When fund manager Joel Greenblatt published his investing guide, The Little Book That Beats the Market, in 2005, it marked a unique point for investors. They now had in their hands insights into investing strategies that a value investing master himself used and that are also easily replicated. As proof, Greenblatt has achieved phenomenal results over the past two decades, besting even the performance of Warren Buffett.

The strategy is deceptively simple: Buy undervalued, high-performing companies and hold for a year. Wash, rinse, and repeat. But what if we can augment Greenblatt's methodology? Below we've used a "magic formula"-like screen that approximates the pre-tax earnings and return on capital criteria he lays out, but adds to it the ratings from our Motley Fool CAPS investor intelligence database. Combining those rankings with the criteria that Greenblatt suggests should give us winning investments that may just produce some outsized returns.

Here are a few companies that showed up when I ran this screen recently.

Stock

Pre-Tax Earnings Yield %

Pre-Tax Return on Capital %

Recent Stock Price

CAPS Rating

Endo Pharmaceuticals (NASDAQ:ENDP)

22%

>100%

$16.51

*****

Graham (NYSE:GHM)

28%

>100%

$13.17

*****

EMCOR (NYSE:EME)

25%

>100%

$23.35

****

Formula Systems (NASDAQ:FORTY)

88%

>100%

$7.30

**

Pre-Paid Legal Services (NYSE:PPD)

23%

>100%

$42.96

*

Source: Capital IQ, a division of Standard & Poor's; Motley Fool CAPS. Pre-tax earnings yield is the inverse of EV/EBIT. Pre-tax ROC is EBIT divided by tangible capital employed.

Although Greenblatt's strategy is a mechanical one, we don't think you should simply rely on this as a list of companies to buy. Due diligence on this narrowly focused list of companies is always a smart requirement. So, let's see what CAPS members have to say about one of these magical companies.

A little bit of pixie dust
Should you end up in a legal bind, having a go-to lawyer provides peace of mind to many people. Pre-Paid Legal Services offers basic access to legal advice through its network of independent law firms at a cost of $15 to $25 a month, a rather affordable price considering that just an hour's worth of a lawyer's time can easily run $100 or more.

What turns many investors off to Pre-Paid Legal, however, is that it markets its services through multilevel marketing (MLM) techniques. Because some of these marketing plans have been little more than scams, legitimate businesses that use multilevel marketing, such as Mannatech (NASDAQ:MTEX) and USANA Health Sciences (NASDAQ:USNA), have been tarred with the same broad brush and come under closer scrutiny.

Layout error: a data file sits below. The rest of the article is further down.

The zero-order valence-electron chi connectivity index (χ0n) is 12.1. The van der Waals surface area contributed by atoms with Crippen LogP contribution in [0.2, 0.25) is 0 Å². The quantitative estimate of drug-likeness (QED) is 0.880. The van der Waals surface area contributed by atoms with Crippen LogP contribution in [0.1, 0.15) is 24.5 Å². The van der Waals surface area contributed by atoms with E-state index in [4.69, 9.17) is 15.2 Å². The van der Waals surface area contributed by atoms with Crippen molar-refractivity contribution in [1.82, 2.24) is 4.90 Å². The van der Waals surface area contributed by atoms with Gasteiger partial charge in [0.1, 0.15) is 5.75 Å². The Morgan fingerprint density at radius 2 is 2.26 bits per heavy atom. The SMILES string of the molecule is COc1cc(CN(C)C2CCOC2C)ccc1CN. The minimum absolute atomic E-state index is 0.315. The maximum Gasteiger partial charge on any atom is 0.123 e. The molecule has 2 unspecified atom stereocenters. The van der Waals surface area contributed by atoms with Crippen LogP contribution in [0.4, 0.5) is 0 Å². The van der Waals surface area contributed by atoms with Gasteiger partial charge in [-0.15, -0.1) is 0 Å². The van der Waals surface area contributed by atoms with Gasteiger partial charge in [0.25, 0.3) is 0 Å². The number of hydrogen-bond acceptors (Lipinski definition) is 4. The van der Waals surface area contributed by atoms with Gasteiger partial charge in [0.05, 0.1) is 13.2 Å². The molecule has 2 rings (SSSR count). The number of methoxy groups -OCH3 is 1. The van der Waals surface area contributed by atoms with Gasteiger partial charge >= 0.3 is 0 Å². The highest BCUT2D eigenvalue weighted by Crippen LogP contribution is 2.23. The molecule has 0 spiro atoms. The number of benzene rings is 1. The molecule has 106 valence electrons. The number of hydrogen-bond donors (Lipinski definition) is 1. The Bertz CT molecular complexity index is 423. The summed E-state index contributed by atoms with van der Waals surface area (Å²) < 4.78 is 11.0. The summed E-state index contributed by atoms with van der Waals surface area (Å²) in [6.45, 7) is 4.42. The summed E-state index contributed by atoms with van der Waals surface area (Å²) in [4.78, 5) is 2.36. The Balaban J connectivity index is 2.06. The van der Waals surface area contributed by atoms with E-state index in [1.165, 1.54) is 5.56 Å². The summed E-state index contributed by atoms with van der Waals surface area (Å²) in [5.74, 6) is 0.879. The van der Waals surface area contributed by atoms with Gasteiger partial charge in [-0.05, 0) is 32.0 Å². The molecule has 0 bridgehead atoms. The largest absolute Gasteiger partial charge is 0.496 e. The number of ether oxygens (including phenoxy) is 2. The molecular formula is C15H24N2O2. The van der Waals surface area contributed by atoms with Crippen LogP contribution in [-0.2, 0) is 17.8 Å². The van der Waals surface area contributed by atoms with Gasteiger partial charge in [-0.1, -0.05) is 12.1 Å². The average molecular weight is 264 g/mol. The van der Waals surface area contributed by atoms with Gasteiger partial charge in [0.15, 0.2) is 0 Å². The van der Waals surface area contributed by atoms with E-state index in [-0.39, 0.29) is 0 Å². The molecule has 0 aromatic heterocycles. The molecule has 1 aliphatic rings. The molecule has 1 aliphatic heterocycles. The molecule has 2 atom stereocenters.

Whatever the merits (or demerits) of MLM, Pre-Paid Legal is suffering from an erosion of its membership base. In its latest quarter, new legal memberships decreased 10.8%, while new identity theft memberships plummeted 40.5% from the year-ago period. At the end of the quarter, it had over 1.4 million active members, but it actually lost about 160,000 members compared to the year-ago quarter. In the most recent quarter, it sold 117,000 new memberships -- not enough to fully offset the attrition, leaving it net 43,000 fewer members in total.

Pre-Paid Legal faced a similar trend last year, losing more than half a million members over the course of the year, but replacing them with not quite as many, ending down a net 23,000. That's quite a level of customer churn, bringing to mind some of the worst descriptions of MLM as a Ponzi scheme that requires ever-greater numbers of people to be brought into the circle.

While that has been a criticism of MLM in general, and of Pre-Paid Legal in particular, by the private Fraud Discovery Institute, a number of investors don't see it that way. CAPS member bcnu6, who self-identifies as a former attorney in Pre-Paid's lawyer network, says the company is no Ponzi scheme. This CAPS member says that those who contend that Pre-Paid is on its deathbed don't realize that many of its members would be loath to give up their coverage:

While there may be grounds for objection to that part of the business model which uses "Independent Associates" to hawk its services, this is in no way a ponzi scheme as many fools assert in their pitches. And while there may be grounds to question whether the customers truly obtain good value for their monthly payments, the typical customer would be loathe to give up their coverage. The typical customer may be one who prone to be intimidated by lawyers and who feels vulnerable in the face of persons and institutions perceived as more powerful. Pre-Paid Legal tends to reassure these people that they can obtain assistance in the face of trouble, and eases the task of finding an attorney to help.

Since hitting its 52-week low back in April, Pre-Paid's stock has rebounded by more than 50%, giving investors something with which to thumb their noses at naysayers.

Beat the Street
While he's provided an interesting magic formula, you'll need to read more than a few pages of Greenblatt's book to make your buy or sell decisions. So, start your own research on these stocks on Motley Fool CAPS, where your opinion can still save the day. While there, you can read a company's financial reports, scrutinize key data and charts, and examine the comments your fellow investors have made -- all from a stock's CAPS page.

Try any of our Foolish newsletters today, free for 30 days.

Fool contributor Rich Duprey does not have a financial position in any of the stocks mentioned in this article. You can see his holdings. The Motley Fool has a disclosure policy.